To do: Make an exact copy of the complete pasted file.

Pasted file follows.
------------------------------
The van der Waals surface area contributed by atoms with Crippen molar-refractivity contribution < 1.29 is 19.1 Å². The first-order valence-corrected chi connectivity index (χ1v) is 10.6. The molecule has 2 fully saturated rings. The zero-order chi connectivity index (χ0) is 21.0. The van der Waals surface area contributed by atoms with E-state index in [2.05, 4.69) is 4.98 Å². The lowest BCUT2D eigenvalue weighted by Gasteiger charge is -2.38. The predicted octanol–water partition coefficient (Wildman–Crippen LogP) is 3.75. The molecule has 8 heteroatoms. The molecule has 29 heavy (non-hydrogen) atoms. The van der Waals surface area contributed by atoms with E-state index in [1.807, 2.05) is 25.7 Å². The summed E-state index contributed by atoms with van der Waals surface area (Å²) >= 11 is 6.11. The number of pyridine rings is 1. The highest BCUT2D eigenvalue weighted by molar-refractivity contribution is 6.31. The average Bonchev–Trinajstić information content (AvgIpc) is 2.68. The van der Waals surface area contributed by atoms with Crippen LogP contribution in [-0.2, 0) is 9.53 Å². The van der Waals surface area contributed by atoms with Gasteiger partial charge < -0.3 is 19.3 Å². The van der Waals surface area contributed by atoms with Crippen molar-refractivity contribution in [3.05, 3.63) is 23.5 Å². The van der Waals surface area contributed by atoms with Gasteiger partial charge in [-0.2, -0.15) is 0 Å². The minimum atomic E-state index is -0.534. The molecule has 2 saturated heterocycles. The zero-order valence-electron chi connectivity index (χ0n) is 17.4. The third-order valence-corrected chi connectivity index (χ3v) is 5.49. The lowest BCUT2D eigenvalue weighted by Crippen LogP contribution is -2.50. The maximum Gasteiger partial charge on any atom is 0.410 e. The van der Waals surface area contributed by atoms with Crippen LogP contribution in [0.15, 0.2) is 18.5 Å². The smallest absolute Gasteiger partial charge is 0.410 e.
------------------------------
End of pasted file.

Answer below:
The van der Waals surface area contributed by atoms with Crippen molar-refractivity contribution < 1.29 is 19.1 Å². The first-order valence-corrected chi connectivity index (χ1v) is 10.6. The molecule has 2 fully saturated rings. The zero-order chi connectivity index (χ0) is 21.0. The van der Waals surface area contributed by atoms with E-state index in [2.05, 4.69) is 4.98 Å². The lowest BCUT2D eigenvalue weighted by Gasteiger charge is -2.38. The predicted octanol–water partition coefficient (Wildman–Crippen LogP) is 3.75. The molecule has 8 heteroatoms. The molecule has 29 heavy (non-hydrogen) atoms. The van der Waals surface area contributed by atoms with E-state index in [1.807, 2.05) is 25.7 Å². The summed E-state index contributed by atoms with van der Waals surface area (Å²) >= 11 is 6.11. The number of pyridine rings is 1. The highest BCUT2D eigenvalue weighted by molar-refractivity contribution is 6.31. The average Bonchev–Trinajstić information content (AvgIpc) is 2.68. The van der Waals surface area contributed by atoms with Crippen LogP contribution in [-0.2, 0) is 9.53 Å². The van der Waals surface area contributed by atoms with Gasteiger partial charge < -0.3 is 19.3 Å². The van der Waals surface area contributed by atoms with Crippen molar-refractivity contribution in [3.05, 3.63) is 23.5 Å². The van der Waals surface area contributed by atoms with Gasteiger partial charge in [-0.2, -0.15) is 0 Å². The minimum atomic E-state index is -0.534. The molecule has 2 saturated heterocycles. The zero-order valence-electron chi connectivity index (χ0n) is 17.4. The third-order valence-corrected chi connectivity index (χ3v) is 5.49. The lowest BCUT2D eigenvalue weighted by Crippen LogP contribution is -2.50. The maximum Gasteiger partial charge on any atom is 0.410 e. The van der Waals surface area contributed by atoms with Crippen LogP contribution in [0.15, 0.2) is 18.5 Å². The smallest absolute Gasteiger partial charge is 0.410 e.